A reader in Indiana recently sent us a question about an extremely tiny, skinny brown worm that her neighbor found in her carpet. (That is, the small worm was found in the carpet of our reader’s neighbor’s house, and our reader is evidently writing to us on her neighbor’s behalf.) The reader described what she found as a “worm like thing,” so it isn’t clear if we are in fact dealing with tiny brown worm in the carpet at all, although she did say it looks a bit like a horsehair worm. What kind of tiny, skinny brown worms can be found in the carpet, or is our reader’s neighbor not dealing with a worm at all?
A reader wrote to us a few days ago about some large, plump white worms that he found in a mulch pile on his lawn. The reader thought they were grubs, which are often called “grub worms” or “grubworms” (even though they are actually larvae), but thought that they might be too big to be grubs, in part based on information he read on this website. The creatures our reader found are in fact quite large – they are about three inches (7.5 centimeters) long and one inch (2.5 centimeters) wide – but they nevertheless appear to be grubs. Did our reader find grubs in the mulch pile on his lawn, or are the creatures he found too big to be grubs?
Today we received an excellent photo of a black millipede beside a penny, and the photo was accompanied by one simple question: what is this? Presumably, the reader didn’t know that he found a millipede, so we have more or less answered his question, but we’ll say a couple of more things about millipedes below, and also explain why we think he found millipedes.
We received an excellent photo a while ago of what a reader described as two large groupings – or “packs” – of small white worms or larvae that were formed in lines. Since we are pretty certain she found fungus gnat larvae, or more specifically what are sometimes called “fungus gnat larvae snakes,” we will refer to them only as “small white larvae,” and not hedge by writing “small white larvae or worms.” The reader found the lines of white larvae – or we suppose they are actually more like see-through larvae with black heads – on her concrete patio, and was merely wondering what they are. As we said above, they look like gnat fly larvae, so the reader’s question has technically already been answered, but below we provide a little more information about these strange configurations of creations. What exactly are fungus gnat larvae, and why do they group together to form “snakes.”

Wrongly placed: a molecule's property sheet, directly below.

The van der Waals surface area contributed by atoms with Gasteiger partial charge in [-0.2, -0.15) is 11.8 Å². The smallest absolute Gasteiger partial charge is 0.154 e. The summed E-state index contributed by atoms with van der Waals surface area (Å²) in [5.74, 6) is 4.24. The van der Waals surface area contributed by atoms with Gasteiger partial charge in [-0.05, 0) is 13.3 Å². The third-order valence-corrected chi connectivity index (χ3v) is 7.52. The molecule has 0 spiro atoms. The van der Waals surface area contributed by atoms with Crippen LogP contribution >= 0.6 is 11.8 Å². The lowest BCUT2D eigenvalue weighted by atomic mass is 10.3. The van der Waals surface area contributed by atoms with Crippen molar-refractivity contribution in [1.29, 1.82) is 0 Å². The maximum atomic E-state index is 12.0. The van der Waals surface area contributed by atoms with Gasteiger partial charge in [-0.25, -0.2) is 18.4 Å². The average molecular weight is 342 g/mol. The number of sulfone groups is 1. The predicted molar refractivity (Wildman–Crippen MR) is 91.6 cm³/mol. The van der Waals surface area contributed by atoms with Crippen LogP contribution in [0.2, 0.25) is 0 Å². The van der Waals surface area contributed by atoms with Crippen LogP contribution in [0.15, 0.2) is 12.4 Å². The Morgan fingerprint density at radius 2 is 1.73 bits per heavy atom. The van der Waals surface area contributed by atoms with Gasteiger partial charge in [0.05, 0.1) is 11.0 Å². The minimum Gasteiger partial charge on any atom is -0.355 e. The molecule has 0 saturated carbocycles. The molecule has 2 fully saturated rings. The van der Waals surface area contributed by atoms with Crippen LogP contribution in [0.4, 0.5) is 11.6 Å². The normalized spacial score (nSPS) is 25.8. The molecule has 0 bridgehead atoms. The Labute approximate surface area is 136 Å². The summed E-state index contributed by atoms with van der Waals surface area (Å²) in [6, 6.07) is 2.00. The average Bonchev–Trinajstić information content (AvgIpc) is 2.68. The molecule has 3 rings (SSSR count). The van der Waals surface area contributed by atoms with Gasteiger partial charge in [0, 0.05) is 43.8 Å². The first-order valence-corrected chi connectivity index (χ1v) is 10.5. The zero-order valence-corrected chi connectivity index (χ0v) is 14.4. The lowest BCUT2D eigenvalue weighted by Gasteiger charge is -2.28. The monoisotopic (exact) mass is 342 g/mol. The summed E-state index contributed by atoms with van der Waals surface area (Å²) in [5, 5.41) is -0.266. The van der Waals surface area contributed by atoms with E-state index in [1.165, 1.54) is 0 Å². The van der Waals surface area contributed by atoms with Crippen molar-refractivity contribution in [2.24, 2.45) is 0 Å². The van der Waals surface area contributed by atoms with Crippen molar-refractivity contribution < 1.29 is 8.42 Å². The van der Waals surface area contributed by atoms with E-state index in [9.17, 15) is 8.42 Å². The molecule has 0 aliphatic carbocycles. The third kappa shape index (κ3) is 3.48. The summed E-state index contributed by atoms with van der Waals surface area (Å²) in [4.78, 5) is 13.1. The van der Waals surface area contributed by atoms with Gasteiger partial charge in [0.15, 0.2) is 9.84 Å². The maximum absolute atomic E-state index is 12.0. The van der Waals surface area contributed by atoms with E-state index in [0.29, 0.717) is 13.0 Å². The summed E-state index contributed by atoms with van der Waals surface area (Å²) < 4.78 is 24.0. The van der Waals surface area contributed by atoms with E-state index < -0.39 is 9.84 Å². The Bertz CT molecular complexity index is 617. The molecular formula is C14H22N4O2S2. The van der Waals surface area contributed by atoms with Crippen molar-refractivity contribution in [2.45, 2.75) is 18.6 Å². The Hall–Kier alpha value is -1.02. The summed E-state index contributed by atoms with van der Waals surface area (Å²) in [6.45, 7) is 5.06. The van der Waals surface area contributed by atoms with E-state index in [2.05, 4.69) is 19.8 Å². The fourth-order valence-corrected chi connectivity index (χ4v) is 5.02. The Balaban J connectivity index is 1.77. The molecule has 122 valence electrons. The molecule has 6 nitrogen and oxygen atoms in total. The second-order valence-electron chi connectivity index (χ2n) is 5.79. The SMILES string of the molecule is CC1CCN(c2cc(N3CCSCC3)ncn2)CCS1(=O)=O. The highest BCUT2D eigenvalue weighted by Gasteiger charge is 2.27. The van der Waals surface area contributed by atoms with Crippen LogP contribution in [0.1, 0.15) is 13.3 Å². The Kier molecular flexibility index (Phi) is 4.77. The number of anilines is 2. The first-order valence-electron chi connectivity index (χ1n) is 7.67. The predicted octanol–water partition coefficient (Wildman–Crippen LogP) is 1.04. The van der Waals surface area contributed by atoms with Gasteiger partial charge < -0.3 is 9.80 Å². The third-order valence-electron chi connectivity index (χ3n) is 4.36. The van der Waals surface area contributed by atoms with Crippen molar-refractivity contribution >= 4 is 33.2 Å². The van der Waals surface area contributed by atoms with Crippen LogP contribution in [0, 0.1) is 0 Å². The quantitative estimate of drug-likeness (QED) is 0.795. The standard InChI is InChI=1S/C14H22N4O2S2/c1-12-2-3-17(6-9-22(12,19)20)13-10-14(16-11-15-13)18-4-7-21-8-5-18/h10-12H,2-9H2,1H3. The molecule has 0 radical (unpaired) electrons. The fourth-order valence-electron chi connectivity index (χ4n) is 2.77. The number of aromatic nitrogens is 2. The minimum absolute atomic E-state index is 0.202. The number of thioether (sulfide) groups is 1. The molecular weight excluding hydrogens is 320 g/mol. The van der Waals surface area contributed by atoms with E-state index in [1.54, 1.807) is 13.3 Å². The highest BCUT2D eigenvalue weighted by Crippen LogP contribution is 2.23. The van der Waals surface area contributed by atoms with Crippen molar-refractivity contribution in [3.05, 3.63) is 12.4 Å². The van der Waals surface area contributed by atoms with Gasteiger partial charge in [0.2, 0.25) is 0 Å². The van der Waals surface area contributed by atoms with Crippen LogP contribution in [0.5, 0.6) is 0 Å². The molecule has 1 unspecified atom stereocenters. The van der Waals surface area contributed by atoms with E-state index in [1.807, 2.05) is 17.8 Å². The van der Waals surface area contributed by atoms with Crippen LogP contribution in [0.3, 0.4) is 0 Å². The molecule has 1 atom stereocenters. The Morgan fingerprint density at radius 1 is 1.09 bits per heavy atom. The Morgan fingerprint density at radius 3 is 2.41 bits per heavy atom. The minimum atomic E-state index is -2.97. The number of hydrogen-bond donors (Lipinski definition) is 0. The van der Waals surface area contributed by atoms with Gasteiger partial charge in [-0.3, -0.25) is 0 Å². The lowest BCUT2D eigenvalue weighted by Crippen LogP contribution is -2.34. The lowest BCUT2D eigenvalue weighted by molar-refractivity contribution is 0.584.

We received an interesting question from a reader recently about a brown worm or larvae that is half encased, by which we mean one end of the creature’s body is covered in some sort shell, cocoon, or other encasing, and the other end isn’t covered at all. (The picture below shows what we mean.) The worm or larvae appears to be in a middle state, as half of its body moves and wriggles around when touched, and the other half is wrapped up, seemingly prepared for a period of dormancy. The reader first found the worms next to a plant inside, but he also saw them when he was cleaning out his gutter, so evidently they are fairly common, at least in whatever part of the world our reader lives. What might these fat, brown, and partially encased worms or larvae be?